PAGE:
Atlas Magazine June 2011

No rest for insurers

Crises, apparently unconnected to one another, keep coming so relentlessly that insurers do not know where to turn. Exit, the famous economic cycles, crises are there on a permanent basis.

Be it of financial, political or monetary nature, affecting companies or individuals, crises do disrupt insurers preventing them from rebuilding their reserves. These recurrent crises are the result of a widespread disruption of the economic environment that surrounds the insurance business.

According to the World Bank, at least 1.5 billion people, or about 15% of the world population, live in countries tormented by repeated cycles of political and social violence, resulting in loss of human lives, destruction of the industrial fabric, values ​​and properties.

The recent earthquake in Japan, alone, illustrates the functional failures of the State. The Japanese authorities have authorized the construction of a nuclear plant on the sea shore in a country highly exposed to earthquakes and tsunamis.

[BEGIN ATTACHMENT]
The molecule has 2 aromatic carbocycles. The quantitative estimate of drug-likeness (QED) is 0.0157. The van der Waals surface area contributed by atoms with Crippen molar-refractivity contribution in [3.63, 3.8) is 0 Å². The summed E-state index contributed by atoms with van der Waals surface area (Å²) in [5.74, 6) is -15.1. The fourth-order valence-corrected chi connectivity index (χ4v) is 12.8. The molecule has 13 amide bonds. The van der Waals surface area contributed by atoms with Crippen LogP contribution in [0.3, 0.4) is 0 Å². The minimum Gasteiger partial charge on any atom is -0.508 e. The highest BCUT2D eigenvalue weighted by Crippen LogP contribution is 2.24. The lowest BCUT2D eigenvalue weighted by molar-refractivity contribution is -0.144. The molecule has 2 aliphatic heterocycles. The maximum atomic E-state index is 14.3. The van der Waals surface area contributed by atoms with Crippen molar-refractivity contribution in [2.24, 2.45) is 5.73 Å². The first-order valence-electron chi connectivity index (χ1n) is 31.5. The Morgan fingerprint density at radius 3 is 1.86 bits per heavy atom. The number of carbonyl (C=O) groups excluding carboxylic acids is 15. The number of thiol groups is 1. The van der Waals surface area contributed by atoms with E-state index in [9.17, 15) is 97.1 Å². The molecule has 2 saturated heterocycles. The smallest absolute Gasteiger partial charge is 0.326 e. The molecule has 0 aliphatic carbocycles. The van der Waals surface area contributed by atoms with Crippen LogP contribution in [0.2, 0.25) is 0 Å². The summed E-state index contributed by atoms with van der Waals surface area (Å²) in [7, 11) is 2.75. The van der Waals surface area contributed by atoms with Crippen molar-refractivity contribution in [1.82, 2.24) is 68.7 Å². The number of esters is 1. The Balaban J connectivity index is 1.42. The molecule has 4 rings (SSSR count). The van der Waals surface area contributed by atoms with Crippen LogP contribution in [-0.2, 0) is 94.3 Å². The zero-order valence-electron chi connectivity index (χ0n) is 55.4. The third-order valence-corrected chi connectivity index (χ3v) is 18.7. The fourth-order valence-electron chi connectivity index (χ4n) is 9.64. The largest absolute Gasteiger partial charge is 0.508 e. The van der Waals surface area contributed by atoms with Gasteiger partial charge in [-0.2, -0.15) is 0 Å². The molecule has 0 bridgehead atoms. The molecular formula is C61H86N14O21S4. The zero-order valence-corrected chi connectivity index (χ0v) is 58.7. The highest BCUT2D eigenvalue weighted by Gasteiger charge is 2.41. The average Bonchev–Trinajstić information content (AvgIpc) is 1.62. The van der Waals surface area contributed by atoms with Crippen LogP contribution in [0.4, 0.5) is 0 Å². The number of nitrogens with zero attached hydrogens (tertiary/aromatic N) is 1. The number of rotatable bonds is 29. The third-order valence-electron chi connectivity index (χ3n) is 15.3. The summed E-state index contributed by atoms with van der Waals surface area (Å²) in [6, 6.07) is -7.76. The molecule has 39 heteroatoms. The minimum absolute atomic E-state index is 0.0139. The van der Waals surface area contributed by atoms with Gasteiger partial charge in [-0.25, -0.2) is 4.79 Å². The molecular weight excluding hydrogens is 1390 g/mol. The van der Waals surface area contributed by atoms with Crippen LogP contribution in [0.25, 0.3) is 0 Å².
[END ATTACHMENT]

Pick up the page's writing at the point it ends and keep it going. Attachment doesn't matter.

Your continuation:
Incompetence, negligence or ignorance contributed to the downfall of entire countries and world-class companies. The sudden death of Enron, AIG and the expected collapse of the fourth largest producer of nuclear energy, the Japanese TEPCO, shows that many giant companies of international renown are totally disconnected from reality.

All these dysfunctions result in costs, triggering higher and higher compensation requests. But the insurance business has its limits. The market cannot withstand disproportionate losses, such as the one of Japan or the American coastal pollution by BP, nor can it overcome the shortcomings of a system that is falling apart.

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